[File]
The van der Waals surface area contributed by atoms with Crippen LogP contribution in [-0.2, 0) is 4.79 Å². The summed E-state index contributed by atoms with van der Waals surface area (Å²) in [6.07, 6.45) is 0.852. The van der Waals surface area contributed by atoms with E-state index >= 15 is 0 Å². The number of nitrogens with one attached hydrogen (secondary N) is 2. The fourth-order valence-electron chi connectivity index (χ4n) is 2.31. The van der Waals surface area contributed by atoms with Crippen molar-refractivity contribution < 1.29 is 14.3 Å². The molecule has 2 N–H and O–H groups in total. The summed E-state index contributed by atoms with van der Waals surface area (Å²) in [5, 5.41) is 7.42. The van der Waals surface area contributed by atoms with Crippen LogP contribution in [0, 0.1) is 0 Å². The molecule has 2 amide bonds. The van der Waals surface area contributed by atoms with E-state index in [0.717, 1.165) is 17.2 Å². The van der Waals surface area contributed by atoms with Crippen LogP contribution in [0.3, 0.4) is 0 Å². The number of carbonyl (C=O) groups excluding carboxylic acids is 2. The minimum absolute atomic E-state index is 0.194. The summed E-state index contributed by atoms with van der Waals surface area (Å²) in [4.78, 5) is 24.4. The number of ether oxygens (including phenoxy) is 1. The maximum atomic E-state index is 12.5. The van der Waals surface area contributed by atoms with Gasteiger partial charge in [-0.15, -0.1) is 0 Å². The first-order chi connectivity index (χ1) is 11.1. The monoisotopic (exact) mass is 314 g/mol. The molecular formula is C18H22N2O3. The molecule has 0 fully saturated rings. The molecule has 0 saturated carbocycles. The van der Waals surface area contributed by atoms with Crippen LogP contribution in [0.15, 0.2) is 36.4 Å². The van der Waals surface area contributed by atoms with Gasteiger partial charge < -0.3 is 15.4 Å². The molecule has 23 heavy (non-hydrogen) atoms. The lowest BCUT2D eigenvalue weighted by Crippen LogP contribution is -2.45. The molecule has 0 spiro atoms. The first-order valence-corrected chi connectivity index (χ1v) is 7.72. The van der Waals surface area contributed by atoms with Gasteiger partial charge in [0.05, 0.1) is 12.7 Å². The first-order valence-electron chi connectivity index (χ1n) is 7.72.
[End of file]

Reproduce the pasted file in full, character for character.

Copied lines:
The van der Waals surface area contributed by atoms with Crippen LogP contribution in [-0.2, 0) is 4.79 Å². The summed E-state index contributed by atoms with van der Waals surface area (Å²) in [6.07, 6.45) is 0.852. The van der Waals surface area contributed by atoms with E-state index >= 15 is 0 Å². The number of nitrogens with one attached hydrogen (secondary N) is 2. The fourth-order valence-electron chi connectivity index (χ4n) is 2.31. The van der Waals surface area contributed by atoms with Crippen molar-refractivity contribution < 1.29 is 14.3 Å². The molecule has 2 N–H and O–H groups in total. The summed E-state index contributed by atoms with van der Waals surface area (Å²) in [5, 5.41) is 7.42. The van der Waals surface area contributed by atoms with Crippen LogP contribution in [0, 0.1) is 0 Å². The molecule has 2 amide bonds. The van der Waals surface area contributed by atoms with E-state index in [0.717, 1.165) is 17.2 Å². The van der Waals surface area contributed by atoms with Crippen LogP contribution in [0.3, 0.4) is 0 Å². The number of carbonyl (C=O) groups excluding carboxylic acids is 2. The minimum absolute atomic E-state index is 0.194. The summed E-state index contributed by atoms with van der Waals surface area (Å²) in [4.78, 5) is 24.4. The number of ether oxygens (including phenoxy) is 1. The maximum atomic E-state index is 12.5. The van der Waals surface area contributed by atoms with Gasteiger partial charge in [-0.15, -0.1) is 0 Å². The first-order chi connectivity index (χ1) is 11.1. The monoisotopic (exact) mass is 314 g/mol. The molecular formula is C18H22N2O3. The molecule has 0 fully saturated rings. The molecule has 0 saturated carbocycles. The van der Waals surface area contributed by atoms with Crippen LogP contribution in [0.15, 0.2) is 36.4 Å². The van der Waals surface area contributed by atoms with Gasteiger partial charge < -0.3 is 15.4 Å². The molecule has 23 heavy (non-hydrogen) atoms. The lowest BCUT2D eigenvalue weighted by Crippen LogP contribution is -2.45. The molecule has 0 spiro atoms. The first-order valence-corrected chi connectivity index (χ1v) is 7.72. The van der Waals surface area contributed by atoms with Gasteiger partial charge in [0.05, 0.1) is 12.7 Å². The first-order valence-electron chi connectivity index (χ1n) is 7.72.